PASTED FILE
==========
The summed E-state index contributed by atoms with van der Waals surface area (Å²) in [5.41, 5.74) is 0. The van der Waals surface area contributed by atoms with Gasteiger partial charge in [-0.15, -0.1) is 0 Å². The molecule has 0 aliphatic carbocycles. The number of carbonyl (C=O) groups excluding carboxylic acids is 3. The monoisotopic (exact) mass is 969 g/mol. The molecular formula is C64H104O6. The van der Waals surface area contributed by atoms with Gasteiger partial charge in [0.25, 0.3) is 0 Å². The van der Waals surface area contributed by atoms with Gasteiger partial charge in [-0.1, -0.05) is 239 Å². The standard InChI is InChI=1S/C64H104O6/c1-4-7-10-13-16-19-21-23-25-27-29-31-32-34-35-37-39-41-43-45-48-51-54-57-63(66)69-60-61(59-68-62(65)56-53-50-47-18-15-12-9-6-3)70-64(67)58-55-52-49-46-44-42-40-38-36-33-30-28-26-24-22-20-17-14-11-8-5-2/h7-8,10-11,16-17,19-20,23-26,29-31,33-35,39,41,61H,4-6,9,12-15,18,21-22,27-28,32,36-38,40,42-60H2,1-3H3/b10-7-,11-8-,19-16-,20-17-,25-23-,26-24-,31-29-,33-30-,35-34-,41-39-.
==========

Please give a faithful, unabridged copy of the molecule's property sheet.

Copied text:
The summed E-state index contributed by atoms with van der Waals surface area (Å²) in [5.41, 5.74) is 0. The van der Waals surface area contributed by atoms with Gasteiger partial charge in [-0.15, -0.1) is 0 Å². The molecule has 0 aliphatic carbocycles. The number of carbonyl (C=O) groups excluding carboxylic acids is 3. The monoisotopic (exact) mass is 969 g/mol. The molecular formula is C64H104O6. The van der Waals surface area contributed by atoms with Gasteiger partial charge in [0.25, 0.3) is 0 Å². The van der Waals surface area contributed by atoms with Gasteiger partial charge in [-0.1, -0.05) is 239 Å². The standard InChI is InChI=1S/C64H104O6/c1-4-7-10-13-16-19-21-23-25-27-29-31-32-34-35-37-39-41-43-45-48-51-54-57-63(66)69-60-61(59-68-62(65)56-53-50-47-18-15-12-9-6-3)70-64(67)58-55-52-49-46-44-42-40-38-36-33-30-28-26-24-22-20-17-14-11-8-5-2/h7-8,10-11,16-17,19-20,23-26,29-31,33-35,39,41,61H,4-6,9,12-15,18,21-22,27-28,32,36-38,40,42-60H2,1-3H3/b10-7-,11-8-,19-16-,20-17-,25-23-,26-24-,31-29-,33-30-,35-34-,41-39-.